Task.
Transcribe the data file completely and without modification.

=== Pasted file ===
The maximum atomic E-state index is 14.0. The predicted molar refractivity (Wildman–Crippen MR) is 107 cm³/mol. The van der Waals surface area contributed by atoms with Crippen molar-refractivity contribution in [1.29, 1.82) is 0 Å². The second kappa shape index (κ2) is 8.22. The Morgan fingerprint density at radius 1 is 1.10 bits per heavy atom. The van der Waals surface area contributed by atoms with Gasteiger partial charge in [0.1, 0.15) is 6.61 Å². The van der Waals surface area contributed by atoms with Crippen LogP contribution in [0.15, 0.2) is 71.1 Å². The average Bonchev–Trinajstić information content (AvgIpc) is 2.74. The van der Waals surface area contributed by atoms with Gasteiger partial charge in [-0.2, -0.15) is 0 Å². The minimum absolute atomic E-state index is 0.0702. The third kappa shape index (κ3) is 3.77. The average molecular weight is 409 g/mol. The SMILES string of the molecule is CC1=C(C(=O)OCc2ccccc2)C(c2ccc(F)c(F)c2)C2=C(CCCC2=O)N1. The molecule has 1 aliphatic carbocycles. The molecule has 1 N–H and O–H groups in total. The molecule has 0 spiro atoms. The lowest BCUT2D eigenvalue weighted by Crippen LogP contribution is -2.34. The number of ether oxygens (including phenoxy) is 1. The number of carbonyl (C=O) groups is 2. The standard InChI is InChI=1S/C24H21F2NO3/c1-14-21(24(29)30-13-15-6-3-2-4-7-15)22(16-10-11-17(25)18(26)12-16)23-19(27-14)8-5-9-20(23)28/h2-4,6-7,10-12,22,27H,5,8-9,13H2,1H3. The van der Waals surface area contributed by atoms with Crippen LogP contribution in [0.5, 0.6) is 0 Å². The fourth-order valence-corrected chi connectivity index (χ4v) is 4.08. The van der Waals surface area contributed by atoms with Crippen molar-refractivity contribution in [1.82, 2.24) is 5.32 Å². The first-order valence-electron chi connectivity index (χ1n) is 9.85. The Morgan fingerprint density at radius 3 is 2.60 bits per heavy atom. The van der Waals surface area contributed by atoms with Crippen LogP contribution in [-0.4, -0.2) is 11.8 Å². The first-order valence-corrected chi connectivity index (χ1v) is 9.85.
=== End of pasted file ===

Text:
The maximum atomic E-state index is 14.0. The predicted molar refractivity (Wildman–Crippen MR) is 107 cm³/mol. The van der Waals surface area contributed by atoms with Crippen molar-refractivity contribution in [1.29, 1.82) is 0 Å². The second kappa shape index (κ2) is 8.22. The Morgan fingerprint density at radius 1 is 1.10 bits per heavy atom. The van der Waals surface area contributed by atoms with Gasteiger partial charge in [0.1, 0.15) is 6.61 Å². The van der Waals surface area contributed by atoms with Crippen LogP contribution in [0.15, 0.2) is 71.1 Å². The average Bonchev–Trinajstić information content (AvgIpc) is 2.74. The van der Waals surface area contributed by atoms with Gasteiger partial charge in [-0.2, -0.15) is 0 Å². The minimum absolute atomic E-state index is 0.0702. The third kappa shape index (κ3) is 3.77. The average molecular weight is 409 g/mol. The SMILES string of the molecule is CC1=C(C(=O)OCc2ccccc2)C(c2ccc(F)c(F)c2)C2=C(CCCC2=O)N1. The molecule has 1 aliphatic carbocycles. The molecule has 1 N–H and O–H groups in total. The molecule has 0 spiro atoms. The lowest BCUT2D eigenvalue weighted by Crippen LogP contribution is -2.34. The number of ether oxygens (including phenoxy) is 1. The number of carbonyl (C=O) groups is 2. The standard InChI is InChI=1S/C24H21F2NO3/c1-14-21(24(29)30-13-15-6-3-2-4-7-15)22(16-10-11-17(25)18(26)12-16)23-19(27-14)8-5-9-20(23)28/h2-4,6-7,10-12,22,27H,5,8-9,13H2,1H3. The van der Waals surface area contributed by atoms with Crippen LogP contribution in [0.5, 0.6) is 0 Å². The fourth-order valence-corrected chi connectivity index (χ4v) is 4.08. The van der Waals surface area contributed by atoms with Crippen molar-refractivity contribution in [1.82, 2.24) is 5.32 Å². The first-order valence-electron chi connectivity index (χ1n) is 9.85. The Morgan fingerprint density at radius 3 is 2.60 bits per heavy atom. The van der Waals surface area contributed by atoms with Crippen LogP contribution in [-0.4, -0.2) is 11.8 Å². The first-order valence-corrected chi connectivity index (χ1v) is 9.85.